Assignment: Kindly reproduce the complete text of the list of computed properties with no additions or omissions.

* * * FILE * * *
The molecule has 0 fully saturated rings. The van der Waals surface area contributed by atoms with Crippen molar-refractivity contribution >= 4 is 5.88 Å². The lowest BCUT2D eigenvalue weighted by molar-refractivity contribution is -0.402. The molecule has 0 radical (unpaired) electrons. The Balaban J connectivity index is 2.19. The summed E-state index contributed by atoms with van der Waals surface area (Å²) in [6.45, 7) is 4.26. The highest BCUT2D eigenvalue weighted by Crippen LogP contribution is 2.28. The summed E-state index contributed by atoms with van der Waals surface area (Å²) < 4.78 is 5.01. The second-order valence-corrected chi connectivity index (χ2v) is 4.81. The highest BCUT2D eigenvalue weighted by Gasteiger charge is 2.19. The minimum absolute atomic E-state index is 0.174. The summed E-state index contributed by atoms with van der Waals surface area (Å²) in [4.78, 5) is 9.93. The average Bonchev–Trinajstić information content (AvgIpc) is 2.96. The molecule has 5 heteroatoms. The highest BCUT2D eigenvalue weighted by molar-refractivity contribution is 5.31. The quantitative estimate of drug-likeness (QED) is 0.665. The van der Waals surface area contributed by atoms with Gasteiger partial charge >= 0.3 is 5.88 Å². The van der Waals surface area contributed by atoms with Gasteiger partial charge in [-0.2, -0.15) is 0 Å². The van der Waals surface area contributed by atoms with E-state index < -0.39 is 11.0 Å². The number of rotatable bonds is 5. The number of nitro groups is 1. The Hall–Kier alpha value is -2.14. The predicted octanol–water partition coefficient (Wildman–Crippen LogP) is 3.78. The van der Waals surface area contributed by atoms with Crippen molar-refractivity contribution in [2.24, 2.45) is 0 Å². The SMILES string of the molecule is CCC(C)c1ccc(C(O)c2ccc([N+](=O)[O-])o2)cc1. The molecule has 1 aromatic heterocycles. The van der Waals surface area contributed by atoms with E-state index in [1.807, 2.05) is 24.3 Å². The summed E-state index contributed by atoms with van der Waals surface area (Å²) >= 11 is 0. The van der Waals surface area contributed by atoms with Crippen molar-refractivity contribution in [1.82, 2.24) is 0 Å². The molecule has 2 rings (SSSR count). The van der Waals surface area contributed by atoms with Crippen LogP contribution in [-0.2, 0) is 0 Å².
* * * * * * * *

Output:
The molecule has 0 fully saturated rings. The van der Waals surface area contributed by atoms with Crippen molar-refractivity contribution >= 4 is 5.88 Å². The lowest BCUT2D eigenvalue weighted by molar-refractivity contribution is -0.402. The molecule has 0 radical (unpaired) electrons. The Balaban J connectivity index is 2.19. The summed E-state index contributed by atoms with van der Waals surface area (Å²) in [6.45, 7) is 4.26. The highest BCUT2D eigenvalue weighted by Crippen LogP contribution is 2.28. The summed E-state index contributed by atoms with van der Waals surface area (Å²) < 4.78 is 5.01. The second-order valence-corrected chi connectivity index (χ2v) is 4.81. The highest BCUT2D eigenvalue weighted by Gasteiger charge is 2.19. The minimum absolute atomic E-state index is 0.174. The summed E-state index contributed by atoms with van der Waals surface area (Å²) in [4.78, 5) is 9.93. The average Bonchev–Trinajstić information content (AvgIpc) is 2.96. The molecule has 5 heteroatoms. The highest BCUT2D eigenvalue weighted by molar-refractivity contribution is 5.31. The quantitative estimate of drug-likeness (QED) is 0.665. The van der Waals surface area contributed by atoms with Gasteiger partial charge >= 0.3 is 5.88 Å². The van der Waals surface area contributed by atoms with Gasteiger partial charge in [-0.2, -0.15) is 0 Å². The van der Waals surface area contributed by atoms with E-state index < -0.39 is 11.0 Å². The number of rotatable bonds is 5. The number of nitro groups is 1. The Hall–Kier alpha value is -2.14. The predicted octanol–water partition coefficient (Wildman–Crippen LogP) is 3.78. The van der Waals surface area contributed by atoms with Crippen molar-refractivity contribution in [2.24, 2.45) is 0 Å². The SMILES string of the molecule is CCC(C)c1ccc(C(O)c2ccc([N+](=O)[O-])o2)cc1. The molecule has 1 aromatic heterocycles. The van der Waals surface area contributed by atoms with E-state index in [1.807, 2.05) is 24.3 Å². The summed E-state index contributed by atoms with van der Waals surface area (Å²) >= 11 is 0. The van der Waals surface area contributed by atoms with Crippen molar-refractivity contribution in [1.82, 2.24) is 0 Å². The molecule has 2 rings (SSSR count). The van der Waals surface area contributed by atoms with Crippen LogP contribution in [-0.2, 0) is 0 Å².